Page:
A number of companies are developing software and sytems which rely on packet processing at high speeds to deliver their respective functionality. This includes companies in the networking and security space. The debate over custom ASICs versus off-the-shelf components has raged on over the years. Over the last five years a new class of chip has arrived on the scene called the network processor. It is supposed to give the engineer the speed of ASICs with the flexibility of software. If you are interested in learning more about NPUs and the debate over the merits of NPUs versus ASICs, I suggest reading this article by Douglas Comer in the Internet Protocol Journal (link via Martin Tobias). Douglas sums up the debate as follows:
Although the demand for speed pushed engineers to use ASIC hardware in third-generation designs, the results were disappointing. First, building an ASIC costs approximately US$1 million. Second, it takes 18 to 22 months to generate a working ASIC chip. Third, although engineers can use software simulators to test ASIC designs before chips are manufactured, networking tasks are so complex that simulators cannot handle the thousands of packet sequences needed to verify the functionality. Fourth, and most important, ASICs are inflexible.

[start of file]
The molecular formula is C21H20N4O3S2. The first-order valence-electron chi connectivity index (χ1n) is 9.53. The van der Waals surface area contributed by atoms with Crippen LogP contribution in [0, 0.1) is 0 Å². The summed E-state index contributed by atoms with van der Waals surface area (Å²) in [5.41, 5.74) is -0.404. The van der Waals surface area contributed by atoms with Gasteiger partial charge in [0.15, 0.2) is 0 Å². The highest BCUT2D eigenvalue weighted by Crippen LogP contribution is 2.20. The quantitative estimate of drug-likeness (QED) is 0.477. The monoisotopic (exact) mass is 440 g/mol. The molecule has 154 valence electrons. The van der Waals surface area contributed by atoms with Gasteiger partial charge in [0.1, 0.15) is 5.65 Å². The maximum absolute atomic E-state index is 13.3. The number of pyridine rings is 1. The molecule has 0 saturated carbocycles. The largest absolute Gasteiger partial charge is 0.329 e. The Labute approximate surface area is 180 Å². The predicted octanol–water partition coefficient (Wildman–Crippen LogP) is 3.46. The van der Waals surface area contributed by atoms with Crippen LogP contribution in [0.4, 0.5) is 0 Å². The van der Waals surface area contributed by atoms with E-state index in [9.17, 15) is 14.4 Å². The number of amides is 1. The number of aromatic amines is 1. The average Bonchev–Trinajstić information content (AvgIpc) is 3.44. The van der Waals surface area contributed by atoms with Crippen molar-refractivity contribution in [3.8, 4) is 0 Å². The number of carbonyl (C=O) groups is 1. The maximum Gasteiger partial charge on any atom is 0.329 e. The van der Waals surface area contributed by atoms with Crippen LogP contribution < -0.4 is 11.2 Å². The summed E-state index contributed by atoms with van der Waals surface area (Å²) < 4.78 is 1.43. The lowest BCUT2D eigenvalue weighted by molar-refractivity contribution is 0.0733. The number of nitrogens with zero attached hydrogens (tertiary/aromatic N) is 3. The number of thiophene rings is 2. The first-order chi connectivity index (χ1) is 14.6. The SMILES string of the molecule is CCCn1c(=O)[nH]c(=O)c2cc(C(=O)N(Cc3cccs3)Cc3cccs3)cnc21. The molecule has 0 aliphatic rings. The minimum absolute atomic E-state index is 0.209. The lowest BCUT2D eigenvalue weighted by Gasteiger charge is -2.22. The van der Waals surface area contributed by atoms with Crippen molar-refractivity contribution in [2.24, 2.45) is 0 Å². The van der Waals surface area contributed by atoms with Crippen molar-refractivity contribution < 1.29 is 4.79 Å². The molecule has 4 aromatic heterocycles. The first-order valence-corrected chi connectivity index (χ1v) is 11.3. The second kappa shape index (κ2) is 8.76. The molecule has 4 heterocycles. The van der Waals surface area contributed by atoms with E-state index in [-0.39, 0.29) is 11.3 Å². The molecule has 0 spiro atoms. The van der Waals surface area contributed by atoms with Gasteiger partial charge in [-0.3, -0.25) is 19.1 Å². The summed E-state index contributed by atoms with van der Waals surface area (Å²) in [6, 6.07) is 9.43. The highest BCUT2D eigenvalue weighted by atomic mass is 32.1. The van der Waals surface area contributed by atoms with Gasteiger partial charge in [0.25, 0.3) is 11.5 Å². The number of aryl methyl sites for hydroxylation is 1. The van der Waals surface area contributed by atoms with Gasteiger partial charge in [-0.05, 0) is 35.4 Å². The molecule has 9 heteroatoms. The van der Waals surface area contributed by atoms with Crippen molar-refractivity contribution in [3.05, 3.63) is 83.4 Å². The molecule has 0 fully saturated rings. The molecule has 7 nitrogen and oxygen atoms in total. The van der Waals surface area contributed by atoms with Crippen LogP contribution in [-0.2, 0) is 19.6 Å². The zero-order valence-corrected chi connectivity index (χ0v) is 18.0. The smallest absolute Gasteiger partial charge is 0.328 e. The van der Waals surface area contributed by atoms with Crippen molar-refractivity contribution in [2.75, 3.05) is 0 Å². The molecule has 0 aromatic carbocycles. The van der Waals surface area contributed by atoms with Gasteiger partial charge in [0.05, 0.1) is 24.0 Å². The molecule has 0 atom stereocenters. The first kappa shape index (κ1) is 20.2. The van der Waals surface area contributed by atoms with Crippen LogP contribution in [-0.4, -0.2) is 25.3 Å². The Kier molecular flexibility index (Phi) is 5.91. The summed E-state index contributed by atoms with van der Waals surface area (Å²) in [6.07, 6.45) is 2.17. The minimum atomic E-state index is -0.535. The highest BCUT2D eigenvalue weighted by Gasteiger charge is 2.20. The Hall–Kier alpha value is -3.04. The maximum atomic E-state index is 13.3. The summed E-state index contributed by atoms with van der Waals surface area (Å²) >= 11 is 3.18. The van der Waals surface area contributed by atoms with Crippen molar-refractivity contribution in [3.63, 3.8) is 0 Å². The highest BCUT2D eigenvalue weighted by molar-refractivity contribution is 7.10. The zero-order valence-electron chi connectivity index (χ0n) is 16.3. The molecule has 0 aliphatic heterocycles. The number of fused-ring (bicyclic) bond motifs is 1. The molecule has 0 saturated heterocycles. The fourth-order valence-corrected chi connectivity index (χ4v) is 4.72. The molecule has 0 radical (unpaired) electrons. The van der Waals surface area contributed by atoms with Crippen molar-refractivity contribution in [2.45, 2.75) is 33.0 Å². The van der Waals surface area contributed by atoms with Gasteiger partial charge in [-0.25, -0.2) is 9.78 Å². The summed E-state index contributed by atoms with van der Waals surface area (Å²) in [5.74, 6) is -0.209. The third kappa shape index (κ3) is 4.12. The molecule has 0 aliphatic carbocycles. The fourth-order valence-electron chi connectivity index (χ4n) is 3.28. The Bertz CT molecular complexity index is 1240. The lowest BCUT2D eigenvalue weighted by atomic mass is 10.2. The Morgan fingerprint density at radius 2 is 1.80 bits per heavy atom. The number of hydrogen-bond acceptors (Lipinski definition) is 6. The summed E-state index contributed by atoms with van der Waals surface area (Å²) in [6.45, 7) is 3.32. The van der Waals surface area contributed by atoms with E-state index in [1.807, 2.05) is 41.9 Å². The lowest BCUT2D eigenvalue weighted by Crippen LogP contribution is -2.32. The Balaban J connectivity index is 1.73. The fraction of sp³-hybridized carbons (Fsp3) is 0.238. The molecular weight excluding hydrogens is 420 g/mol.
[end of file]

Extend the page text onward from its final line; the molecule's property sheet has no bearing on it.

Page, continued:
The inflexibility of ASICs impacts network systems design in two ways. First, changes during construction can cause substantial delay because a small change in requirements can require massive changes in the chip layout. Second, adapting an ASIC for use in another product or the next version of the current project can introduce high cost and long delays. Typically, a silicon respin takes an additional 18 to 20 months.
Given the need for flexibility and speed to market (particularly in the security space), a number of companies I have seen over the last few years have taken advantage of NPUs to deliver product with good enough performance with more up-to-date functionality than their ASIC brethren. As we move on, I expect to see further improvements in NPUs in terms of speed and programmability as we all continue to recognize that the value is in the software.